Skip to content
Open global navigation

Cambridge University Press

AcademicLocation selectorSearch toggleMain navigation toggle
Cart
Register Sign in Wishlist

The Connected Self
The Ethics and Governance of the Genetic Individual

$99.00 (C)

Part of Cambridge Bioethics and Law

  • Date Published: February 2013
  • availability: In stock
  • format: Hardback
  • isbn: 9781107008601

$99.00 (C)
Hardback

Add to cart Add to wishlist

Other available formats:
eBook


Looking for an examination copy?

This title is not currently available for examination. However, if you are interested in the title for your course we can consider offering an examination copy. To register your interest please contact collegesales@cambridge.org providing details of the course you are teaching.

Description
Product filter button
Description
Contents
Resources
About the Authors
  • Currently, the ethics infrastructure – from medical and scientific training to the scrutiny of ethics committees – focuses on trying to reform informed consent to do a job which it is simply not capable of doing. Consent, or choice, is not an effective ethical tool in public ethics and is particularly problematic in the governance of genetics. Heather Widdows suggests using alternative and additional ethical tools and argues that if individuals are to flourish it is necessary to recognise and respect communal and public goods as well as individual goods. To do this she suggests a two-step process – the 'ethical toolbox'. First the harms and goods of the particular situation are assessed and then appropriate practices are put in place to protect goods and prevent harms. This debate speaks to core concerns of contemporary public ethics and suggests a means to identify and prioritise public and common goods.

    • Examines current ethical frameworks, particularly those of choice and consent and explains current failures of ethical models in bioethics, public ethics and law
    • Proposes a new bioethics framework which will have implications across theoretical debate and lead to new policy and practice
    • Appeals to those working in political theory and practical governance, as the balancing of group and individual rights is currently at the heart of public ethics debates from issues of security to the environment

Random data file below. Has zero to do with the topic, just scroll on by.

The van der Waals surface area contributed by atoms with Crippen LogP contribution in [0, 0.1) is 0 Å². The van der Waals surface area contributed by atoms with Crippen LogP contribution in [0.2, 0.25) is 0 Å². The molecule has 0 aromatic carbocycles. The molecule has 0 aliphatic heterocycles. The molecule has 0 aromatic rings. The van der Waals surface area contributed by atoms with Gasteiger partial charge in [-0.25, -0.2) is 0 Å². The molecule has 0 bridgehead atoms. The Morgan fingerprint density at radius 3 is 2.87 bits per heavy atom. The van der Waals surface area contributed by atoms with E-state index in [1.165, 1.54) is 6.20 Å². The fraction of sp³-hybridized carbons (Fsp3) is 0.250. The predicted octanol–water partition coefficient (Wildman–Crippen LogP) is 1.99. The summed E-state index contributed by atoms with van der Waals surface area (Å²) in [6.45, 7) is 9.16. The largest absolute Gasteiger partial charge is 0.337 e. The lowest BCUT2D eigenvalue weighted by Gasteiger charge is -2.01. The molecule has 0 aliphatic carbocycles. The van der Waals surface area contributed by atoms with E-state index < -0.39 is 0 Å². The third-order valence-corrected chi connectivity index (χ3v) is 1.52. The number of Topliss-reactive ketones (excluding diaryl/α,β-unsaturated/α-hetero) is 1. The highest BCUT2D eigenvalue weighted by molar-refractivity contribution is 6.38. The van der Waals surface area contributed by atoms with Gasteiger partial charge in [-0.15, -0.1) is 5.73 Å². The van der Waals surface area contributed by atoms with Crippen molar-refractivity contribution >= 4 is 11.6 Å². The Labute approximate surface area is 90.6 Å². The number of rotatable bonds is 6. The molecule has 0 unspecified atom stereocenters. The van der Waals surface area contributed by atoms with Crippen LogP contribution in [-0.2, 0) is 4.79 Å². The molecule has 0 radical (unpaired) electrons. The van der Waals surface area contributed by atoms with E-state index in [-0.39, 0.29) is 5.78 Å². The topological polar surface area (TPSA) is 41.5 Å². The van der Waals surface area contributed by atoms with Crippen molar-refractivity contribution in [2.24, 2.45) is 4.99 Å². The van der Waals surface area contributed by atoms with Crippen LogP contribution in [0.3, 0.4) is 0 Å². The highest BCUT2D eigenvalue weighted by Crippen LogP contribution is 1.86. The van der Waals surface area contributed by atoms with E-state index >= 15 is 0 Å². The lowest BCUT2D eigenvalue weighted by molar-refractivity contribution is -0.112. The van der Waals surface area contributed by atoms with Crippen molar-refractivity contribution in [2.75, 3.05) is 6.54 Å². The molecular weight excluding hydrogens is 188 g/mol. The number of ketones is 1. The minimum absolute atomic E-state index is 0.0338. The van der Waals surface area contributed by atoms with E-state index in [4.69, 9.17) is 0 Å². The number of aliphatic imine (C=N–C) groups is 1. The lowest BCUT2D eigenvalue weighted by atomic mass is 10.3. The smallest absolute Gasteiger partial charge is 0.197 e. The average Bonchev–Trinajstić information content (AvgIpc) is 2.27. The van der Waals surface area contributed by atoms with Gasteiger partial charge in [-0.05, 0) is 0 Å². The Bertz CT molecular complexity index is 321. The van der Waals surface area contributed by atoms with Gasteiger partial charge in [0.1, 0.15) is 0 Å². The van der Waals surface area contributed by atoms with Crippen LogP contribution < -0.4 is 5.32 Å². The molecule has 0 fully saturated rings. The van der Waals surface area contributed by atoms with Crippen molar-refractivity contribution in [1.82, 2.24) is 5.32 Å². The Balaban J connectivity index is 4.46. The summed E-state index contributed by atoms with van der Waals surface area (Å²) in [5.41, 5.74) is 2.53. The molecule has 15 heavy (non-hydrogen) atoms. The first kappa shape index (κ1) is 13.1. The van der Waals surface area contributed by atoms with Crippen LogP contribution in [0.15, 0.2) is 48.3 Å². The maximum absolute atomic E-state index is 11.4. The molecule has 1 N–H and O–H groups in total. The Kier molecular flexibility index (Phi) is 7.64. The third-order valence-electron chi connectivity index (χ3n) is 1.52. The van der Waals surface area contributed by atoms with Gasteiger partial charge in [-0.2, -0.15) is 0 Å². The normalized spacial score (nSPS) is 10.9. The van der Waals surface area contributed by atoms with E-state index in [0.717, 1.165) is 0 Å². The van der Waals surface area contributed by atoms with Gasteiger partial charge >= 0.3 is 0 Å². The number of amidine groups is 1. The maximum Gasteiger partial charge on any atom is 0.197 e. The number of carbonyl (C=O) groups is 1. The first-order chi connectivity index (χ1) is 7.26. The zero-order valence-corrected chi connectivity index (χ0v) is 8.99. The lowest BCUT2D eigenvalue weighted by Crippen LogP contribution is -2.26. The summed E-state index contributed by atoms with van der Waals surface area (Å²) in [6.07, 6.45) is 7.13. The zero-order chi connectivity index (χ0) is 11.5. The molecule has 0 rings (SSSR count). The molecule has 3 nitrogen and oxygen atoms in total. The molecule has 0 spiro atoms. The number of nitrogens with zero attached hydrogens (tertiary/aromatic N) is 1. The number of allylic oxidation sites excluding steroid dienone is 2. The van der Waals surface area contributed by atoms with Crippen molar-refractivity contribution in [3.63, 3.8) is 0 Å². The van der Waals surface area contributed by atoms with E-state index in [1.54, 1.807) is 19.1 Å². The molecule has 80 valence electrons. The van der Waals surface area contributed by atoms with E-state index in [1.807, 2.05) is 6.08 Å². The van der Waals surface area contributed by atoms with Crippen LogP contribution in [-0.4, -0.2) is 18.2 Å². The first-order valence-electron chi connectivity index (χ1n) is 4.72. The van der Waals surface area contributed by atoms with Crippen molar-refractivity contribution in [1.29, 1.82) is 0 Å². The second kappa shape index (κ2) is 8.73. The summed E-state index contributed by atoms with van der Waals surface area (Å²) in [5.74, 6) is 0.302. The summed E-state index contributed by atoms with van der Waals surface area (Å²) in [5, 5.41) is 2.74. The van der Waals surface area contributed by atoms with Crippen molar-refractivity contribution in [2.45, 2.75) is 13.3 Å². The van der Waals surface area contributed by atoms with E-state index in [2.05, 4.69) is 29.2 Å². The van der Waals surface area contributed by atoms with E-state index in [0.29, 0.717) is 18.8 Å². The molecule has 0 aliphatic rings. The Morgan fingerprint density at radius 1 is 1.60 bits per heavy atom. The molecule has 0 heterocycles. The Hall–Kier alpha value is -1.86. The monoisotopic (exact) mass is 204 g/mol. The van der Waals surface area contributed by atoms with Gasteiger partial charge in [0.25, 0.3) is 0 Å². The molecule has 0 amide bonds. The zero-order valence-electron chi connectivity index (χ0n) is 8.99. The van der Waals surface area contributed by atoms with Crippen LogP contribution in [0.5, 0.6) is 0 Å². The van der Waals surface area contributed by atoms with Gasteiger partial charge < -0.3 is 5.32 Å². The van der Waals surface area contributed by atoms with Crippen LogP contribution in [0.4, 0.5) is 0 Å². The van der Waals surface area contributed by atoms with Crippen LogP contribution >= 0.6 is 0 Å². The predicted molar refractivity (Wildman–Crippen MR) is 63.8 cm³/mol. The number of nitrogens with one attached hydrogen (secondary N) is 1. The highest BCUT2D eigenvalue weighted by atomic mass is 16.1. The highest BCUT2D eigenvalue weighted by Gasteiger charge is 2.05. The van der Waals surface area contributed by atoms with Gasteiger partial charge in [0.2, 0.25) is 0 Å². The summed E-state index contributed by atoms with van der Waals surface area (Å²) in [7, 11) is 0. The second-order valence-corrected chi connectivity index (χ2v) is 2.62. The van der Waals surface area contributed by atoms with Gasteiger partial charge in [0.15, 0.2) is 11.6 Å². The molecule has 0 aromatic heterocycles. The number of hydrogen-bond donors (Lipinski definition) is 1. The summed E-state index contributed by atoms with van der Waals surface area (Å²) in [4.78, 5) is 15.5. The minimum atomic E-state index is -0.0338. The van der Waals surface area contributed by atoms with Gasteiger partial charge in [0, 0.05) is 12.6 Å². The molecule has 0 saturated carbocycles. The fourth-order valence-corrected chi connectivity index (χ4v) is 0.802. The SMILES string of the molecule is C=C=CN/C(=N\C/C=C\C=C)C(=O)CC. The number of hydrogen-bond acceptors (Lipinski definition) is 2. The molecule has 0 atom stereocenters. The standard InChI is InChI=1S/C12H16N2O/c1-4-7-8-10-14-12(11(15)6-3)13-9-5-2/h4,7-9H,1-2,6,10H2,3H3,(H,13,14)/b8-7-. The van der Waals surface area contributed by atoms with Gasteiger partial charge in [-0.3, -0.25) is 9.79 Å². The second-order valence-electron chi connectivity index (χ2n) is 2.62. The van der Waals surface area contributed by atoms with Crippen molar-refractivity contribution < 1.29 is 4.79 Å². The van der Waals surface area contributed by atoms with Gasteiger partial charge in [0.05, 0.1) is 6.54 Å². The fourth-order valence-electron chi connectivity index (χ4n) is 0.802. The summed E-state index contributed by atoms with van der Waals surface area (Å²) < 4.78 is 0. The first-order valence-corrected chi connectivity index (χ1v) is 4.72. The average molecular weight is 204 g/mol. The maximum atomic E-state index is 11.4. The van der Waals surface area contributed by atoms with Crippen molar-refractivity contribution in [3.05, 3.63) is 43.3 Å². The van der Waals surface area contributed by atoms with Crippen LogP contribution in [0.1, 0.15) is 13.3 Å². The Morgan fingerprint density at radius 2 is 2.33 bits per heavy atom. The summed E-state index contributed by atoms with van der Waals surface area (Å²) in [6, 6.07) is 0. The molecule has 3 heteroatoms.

Read more

    Reviews & endorsements

    "Widdows' argument ... not only clearly demonstrates the need for new ways of thinking about contemporary issues in genetics and genomics, but also highlights the ways in which ethics itself co-evolves with science."
    --Ruth Chadwick, Distinguished Research Professor, Cardiff University and Director, Cesagen

    "If bioethics is to be less blinkered, it needs a new approach - one that collects the required 'tools' and then applies them in a way that is responsive to the full range of material harms and goods. The Connected Self is a compelling read."
    --Roger Brownsword, Kings College London and Chair, UK Biobank Ethics and Governance Council

    "With a battery of philosophical arguments, Widdows soon convinces the reader that our current ethical framework, the choice model, has to go ... Informative, scholarly and yet extremely accessible."
    --Lisa Bortolotti, Birmingham University

    "In setting out how genetics makes ethical individualism redundant - itself an important and timely argument - Heather Widdows at the same time puts neo-liberal 'morality' firmly in its place."
    --Bob Brecher, University of Brighton

    "Provides a strong and urgently needed call to 'clean up our act' as regards the ethical governance of genetics ... Reading this book reminded me why I became an ethicist."
    --Sigrid Sterckx, Ghent University

    See more reviews

    Customer reviews

    Not yet reviewed

    Be the first to review

    Review was not posted due to profanity

    ×

    , create a review

    (If you're not , sign out)

    Please enter the right captcha value
    Please enter a star rating.
    Your review must be a minimum of 12 words.

    How do you rate this item?

    ×

    Product details

    • Date Published: February 2013
    • format: Hardback
    • isbn: 9781107008601
    • length: 216 pages
    • dimensions: 235 x 156 x 16 mm
    • weight: 0.45kg
    • availability: In stock
  • Table of Contents

    1. The individual self and its critics
    2. The individualist assumptions of bioethical frameworks
    3. The genetic self is the connected self
    4. The failures of individual ethics in the genetic era
    5. The communal turn
    6. Developing alternatives: benefit sharing
    7. Developing alternatives: trust
    8. The ethical toolbox part one: recognising goods and harms
    9. The ethical toolbox part two: applying appropriate practices
    10. Possible futures.

  • Author

    Heather Widdows, University of Birmingham
    Heather Widdows is a Professor in the philosophy department at the University of Birmingham, where she teaches moral philosophy, bioethics, global ethics and health and happiness.

Sign In

Please sign in to access your account

Cancel

Not already registered? Create an account now. ×

You are now leaving the Cambridge University Press website, your eBook purchase and download will be completed by our partner www.ebooks.com. Please see the permission section of the www.ebooks.com catalogue page for details of the print & copy limits on our eBooks.

Continue ×

Continue ×

Find content that relates to you

Join us online

© Cambridge University Press 2014

Back to top

Are you sure you want to delete your account?

This cannot be undone.

Cancel Delete

Thank you for your feedback which will help us improve our service.

If you requested a response, we will make sure to get back to you shortly.

×
Please fill in the required fields in your feedback submission.
×